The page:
The 92nd P.G.A Championship ended yesterday with the usual fanfare and excitement that this last major of the year typically garners. But, what this tournament may be most remembered for was the younger generation of golfers - most who had not yet won a major - that sat atop the leaderboard throughout the final days at Whistling Straits.
Seasoned players like Padraig Harrington missed the cut and, although we saw some amazing shots, Tiger Woods was never really in contention. With younger players climbing the superstar ranks, you might wonder if it is time for some of the older generation to think about retirement. But, what does a golfer do after his career on the tour is over? There is of course a long list of options. You might be interested to know, however, that sport science research suggests that coaching should NOT be one of them - especially if a player wants to keep his game at a high level.
As it happens, the best players don't make the best coaches in sports. According to Canadian gold-medal hockey player Therese Brisson, "Recently retired hockey players who played at high levels rarely make the ideal coaches for youth hockey. They know what to do, but they can't communicate how they do it!" She says that given the choice between a skilled hockey player and an experienced physical education teacher to help at the youth hockey camps she now runs, she will always take the teacher. "Teaching skating skills is one of those problem areas," Brisson says. "How exactly do you skate faster?" Being able to communicate this type of information comes from coaching experience, not from playing experience.
This sentiment applies in golf too. Take a recent study conducted by psychologists Mike Anderson and Kristin Flegal.1 The researchers asked expert golfers and beginners to take some short putts on a fairly flat, straight green. The golfers then spent several minutes describing the putts they had just taken or they worked on an unrelated task, instead. Afterwards, all the golfers were asked to perform the putts again. After spending time describing their past putts, the expert golfers needed twice as many attempts to sink their putts as experts who had not put their performances into words. Beginning golfers' performances were not affected by describing putts. These less skilled players even improved a little bit when asked to recount what they had just done.
As I have blogged about in the past, for well-learned activities like taking a free throw, hitting a simple putt, or playing a cadence that you have performed a thousand times in the past, thinking too much about the step-by-step processes of what you are doing can be detrimental. But, it's not just that trying to describe your performance can disrupt it. Skilled performers often have trouble putting their actions into words in the first place. That's why those who perform at the highest levels should think twice about teaching their skills to others. When a scratch golfer in my lab, for instance, was asked to describe a putt he just took, he replied, "I don't know, I don't think while I putt." When your performance flows largely outside of your conscious awareness, your memories of what you've done are just not that good. This makes it hard to teach what you know to someone else. Just think about the type of description you might get from Michael Jordan if he were asked how he dunks a basketball. He might invoke the Nike motto and say that he "just does it," not because he doesn't want to give away his flying secrets, but because he may not know what he does.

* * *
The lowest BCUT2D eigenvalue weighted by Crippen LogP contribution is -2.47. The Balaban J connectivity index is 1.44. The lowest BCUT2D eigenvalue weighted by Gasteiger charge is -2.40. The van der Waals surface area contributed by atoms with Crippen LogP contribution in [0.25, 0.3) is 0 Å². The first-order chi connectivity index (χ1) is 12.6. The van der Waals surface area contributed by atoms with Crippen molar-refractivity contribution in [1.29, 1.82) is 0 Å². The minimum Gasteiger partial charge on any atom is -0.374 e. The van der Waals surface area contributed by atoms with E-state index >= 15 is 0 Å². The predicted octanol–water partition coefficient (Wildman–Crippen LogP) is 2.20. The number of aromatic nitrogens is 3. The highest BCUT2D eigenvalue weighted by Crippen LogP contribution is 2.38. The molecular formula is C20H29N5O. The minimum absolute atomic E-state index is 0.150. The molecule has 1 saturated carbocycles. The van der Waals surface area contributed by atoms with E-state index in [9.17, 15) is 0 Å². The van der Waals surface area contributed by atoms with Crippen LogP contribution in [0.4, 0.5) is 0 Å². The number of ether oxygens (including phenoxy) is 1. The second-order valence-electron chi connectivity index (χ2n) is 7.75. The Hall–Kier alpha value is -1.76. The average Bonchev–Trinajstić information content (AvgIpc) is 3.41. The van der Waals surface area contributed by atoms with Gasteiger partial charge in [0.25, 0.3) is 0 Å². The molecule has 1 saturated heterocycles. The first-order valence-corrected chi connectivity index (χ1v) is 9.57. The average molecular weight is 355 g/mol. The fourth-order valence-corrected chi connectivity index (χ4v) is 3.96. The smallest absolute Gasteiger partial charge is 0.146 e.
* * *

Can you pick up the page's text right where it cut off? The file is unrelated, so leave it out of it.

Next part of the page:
As you get better and better at what you do, your ability to communicate your understanding or to help others learn that skill often gets worse and worse. This communication can even screw you up. Just think about golfer Ralph Guldahl, who won the US Open in both 1937 and 1938 and then the Masters in 1939. He was, at the time, one of the best players in the world. Then he wrote, "Groove Your Golf" - a how to guide for the beginning player. Guldahl never won another championship again.
1Flegal, K. E., & Anderson, M. C. (2008). Overthinking skilled motor performance: Or why those who teach can't do. Psychonomic Bulletin & Review, 15, 927-932